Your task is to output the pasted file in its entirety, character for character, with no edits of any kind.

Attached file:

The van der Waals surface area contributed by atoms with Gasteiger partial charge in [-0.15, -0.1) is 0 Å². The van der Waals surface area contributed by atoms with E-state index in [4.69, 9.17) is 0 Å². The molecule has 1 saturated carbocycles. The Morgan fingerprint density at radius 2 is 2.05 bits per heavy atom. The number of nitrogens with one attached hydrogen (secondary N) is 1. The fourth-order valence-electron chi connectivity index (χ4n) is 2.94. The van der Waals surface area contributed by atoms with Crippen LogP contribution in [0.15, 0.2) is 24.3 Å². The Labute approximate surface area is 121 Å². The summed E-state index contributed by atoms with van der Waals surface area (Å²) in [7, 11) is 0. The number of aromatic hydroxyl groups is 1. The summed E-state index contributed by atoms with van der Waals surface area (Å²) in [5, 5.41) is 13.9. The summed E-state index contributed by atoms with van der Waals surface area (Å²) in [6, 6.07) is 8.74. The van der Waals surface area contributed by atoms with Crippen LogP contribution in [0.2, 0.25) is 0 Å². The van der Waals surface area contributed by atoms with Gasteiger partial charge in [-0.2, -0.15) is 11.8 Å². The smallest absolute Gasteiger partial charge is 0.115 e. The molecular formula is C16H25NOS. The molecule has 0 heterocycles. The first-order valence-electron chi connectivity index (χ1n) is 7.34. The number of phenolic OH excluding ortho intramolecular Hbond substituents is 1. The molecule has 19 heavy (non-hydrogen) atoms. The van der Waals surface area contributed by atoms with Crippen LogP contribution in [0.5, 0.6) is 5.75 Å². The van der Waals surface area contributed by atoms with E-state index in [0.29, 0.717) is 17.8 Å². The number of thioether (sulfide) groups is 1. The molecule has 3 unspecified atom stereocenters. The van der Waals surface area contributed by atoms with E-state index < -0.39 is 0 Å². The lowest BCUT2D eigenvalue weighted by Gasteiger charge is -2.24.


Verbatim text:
The van der Waals surface area contributed by atoms with Gasteiger partial charge in [-0.15, -0.1) is 0 Å². The van der Waals surface area contributed by atoms with E-state index in [4.69, 9.17) is 0 Å². The molecule has 1 saturated carbocycles. The Morgan fingerprint density at radius 2 is 2.05 bits per heavy atom. The number of nitrogens with one attached hydrogen (secondary N) is 1. The fourth-order valence-electron chi connectivity index (χ4n) is 2.94. The van der Waals surface area contributed by atoms with Crippen LogP contribution in [0.15, 0.2) is 24.3 Å². The Labute approximate surface area is 121 Å². The summed E-state index contributed by atoms with van der Waals surface area (Å²) in [7, 11) is 0. The number of aromatic hydroxyl groups is 1. The summed E-state index contributed by atoms with van der Waals surface area (Å²) in [5, 5.41) is 13.9. The summed E-state index contributed by atoms with van der Waals surface area (Å²) in [6, 6.07) is 8.74. The van der Waals surface area contributed by atoms with Crippen LogP contribution in [0.2, 0.25) is 0 Å². The van der Waals surface area contributed by atoms with Gasteiger partial charge in [-0.2, -0.15) is 11.8 Å². The smallest absolute Gasteiger partial charge is 0.115 e. The molecular formula is C16H25NOS. The molecule has 0 heterocycles. The first-order valence-electron chi connectivity index (χ1n) is 7.34. The number of phenolic OH excluding ortho intramolecular Hbond substituents is 1. The molecule has 19 heavy (non-hydrogen) atoms. The van der Waals surface area contributed by atoms with Crippen LogP contribution in [0.5, 0.6) is 5.75 Å². The van der Waals surface area contributed by atoms with E-state index in [0.29, 0.717) is 17.8 Å². The number of thioether (sulfide) groups is 1. The molecule has 3 unspecified atom stereocenters. The van der Waals surface area contributed by atoms with E-state index < -0.39 is 0 Å². The lowest BCUT2D eigenvalue weighted by Gasteiger charge is -2.24.